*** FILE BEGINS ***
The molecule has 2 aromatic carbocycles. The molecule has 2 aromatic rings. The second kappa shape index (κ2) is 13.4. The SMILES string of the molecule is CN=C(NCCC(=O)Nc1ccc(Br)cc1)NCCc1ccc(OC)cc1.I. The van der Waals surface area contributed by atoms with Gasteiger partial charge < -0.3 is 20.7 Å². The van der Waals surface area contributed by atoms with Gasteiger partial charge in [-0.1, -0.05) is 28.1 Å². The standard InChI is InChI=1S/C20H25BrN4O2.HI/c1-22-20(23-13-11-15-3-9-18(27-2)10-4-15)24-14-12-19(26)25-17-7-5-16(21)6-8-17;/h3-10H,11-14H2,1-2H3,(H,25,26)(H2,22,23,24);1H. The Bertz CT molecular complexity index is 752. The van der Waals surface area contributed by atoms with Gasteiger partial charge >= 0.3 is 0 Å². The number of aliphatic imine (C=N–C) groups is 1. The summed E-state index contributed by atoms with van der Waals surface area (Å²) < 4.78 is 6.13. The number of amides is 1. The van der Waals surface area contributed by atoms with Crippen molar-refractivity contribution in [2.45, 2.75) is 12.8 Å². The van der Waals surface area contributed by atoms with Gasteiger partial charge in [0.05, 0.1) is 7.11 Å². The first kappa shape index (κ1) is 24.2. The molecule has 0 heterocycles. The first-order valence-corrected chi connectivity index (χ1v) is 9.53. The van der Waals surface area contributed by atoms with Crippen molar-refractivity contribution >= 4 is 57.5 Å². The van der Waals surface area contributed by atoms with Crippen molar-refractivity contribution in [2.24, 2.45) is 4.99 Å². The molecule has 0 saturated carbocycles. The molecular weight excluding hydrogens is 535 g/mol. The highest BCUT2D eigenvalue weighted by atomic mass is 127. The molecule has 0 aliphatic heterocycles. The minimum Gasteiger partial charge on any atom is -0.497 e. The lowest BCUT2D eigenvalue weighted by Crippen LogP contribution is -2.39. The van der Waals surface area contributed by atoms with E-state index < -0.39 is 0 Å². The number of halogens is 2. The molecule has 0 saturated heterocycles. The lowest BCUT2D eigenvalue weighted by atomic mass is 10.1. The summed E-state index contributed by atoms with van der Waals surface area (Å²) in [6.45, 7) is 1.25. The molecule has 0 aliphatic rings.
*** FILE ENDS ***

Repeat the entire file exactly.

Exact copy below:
The molecule has 2 aromatic carbocycles. The molecule has 2 aromatic rings. The second kappa shape index (κ2) is 13.4. The SMILES string of the molecule is CN=C(NCCC(=O)Nc1ccc(Br)cc1)NCCc1ccc(OC)cc1.I. The van der Waals surface area contributed by atoms with Gasteiger partial charge < -0.3 is 20.7 Å². The van der Waals surface area contributed by atoms with Gasteiger partial charge in [-0.1, -0.05) is 28.1 Å². The standard InChI is InChI=1S/C20H25BrN4O2.HI/c1-22-20(23-13-11-15-3-9-18(27-2)10-4-15)24-14-12-19(26)25-17-7-5-16(21)6-8-17;/h3-10H,11-14H2,1-2H3,(H,25,26)(H2,22,23,24);1H. The Bertz CT molecular complexity index is 752. The van der Waals surface area contributed by atoms with Gasteiger partial charge >= 0.3 is 0 Å². The number of aliphatic imine (C=N–C) groups is 1. The summed E-state index contributed by atoms with van der Waals surface area (Å²) < 4.78 is 6.13. The number of amides is 1. The van der Waals surface area contributed by atoms with Crippen molar-refractivity contribution in [2.45, 2.75) is 12.8 Å². The van der Waals surface area contributed by atoms with Gasteiger partial charge in [0.05, 0.1) is 7.11 Å². The first kappa shape index (κ1) is 24.2. The molecule has 0 heterocycles. The first-order valence-corrected chi connectivity index (χ1v) is 9.53. The van der Waals surface area contributed by atoms with Crippen molar-refractivity contribution >= 4 is 57.5 Å². The van der Waals surface area contributed by atoms with Crippen molar-refractivity contribution in [2.24, 2.45) is 4.99 Å². The molecule has 0 saturated carbocycles. The molecular weight excluding hydrogens is 535 g/mol. The highest BCUT2D eigenvalue weighted by atomic mass is 127. The molecule has 0 aliphatic heterocycles. The minimum Gasteiger partial charge on any atom is -0.497 e. The lowest BCUT2D eigenvalue weighted by Crippen LogP contribution is -2.39. The van der Waals surface area contributed by atoms with E-state index < -0.39 is 0 Å². The number of halogens is 2. The molecule has 0 saturated heterocycles. The lowest BCUT2D eigenvalue weighted by atomic mass is 10.1. The summed E-state index contributed by atoms with van der Waals surface area (Å²) in [6.45, 7) is 1.25. The molecule has 0 aliphatic rings.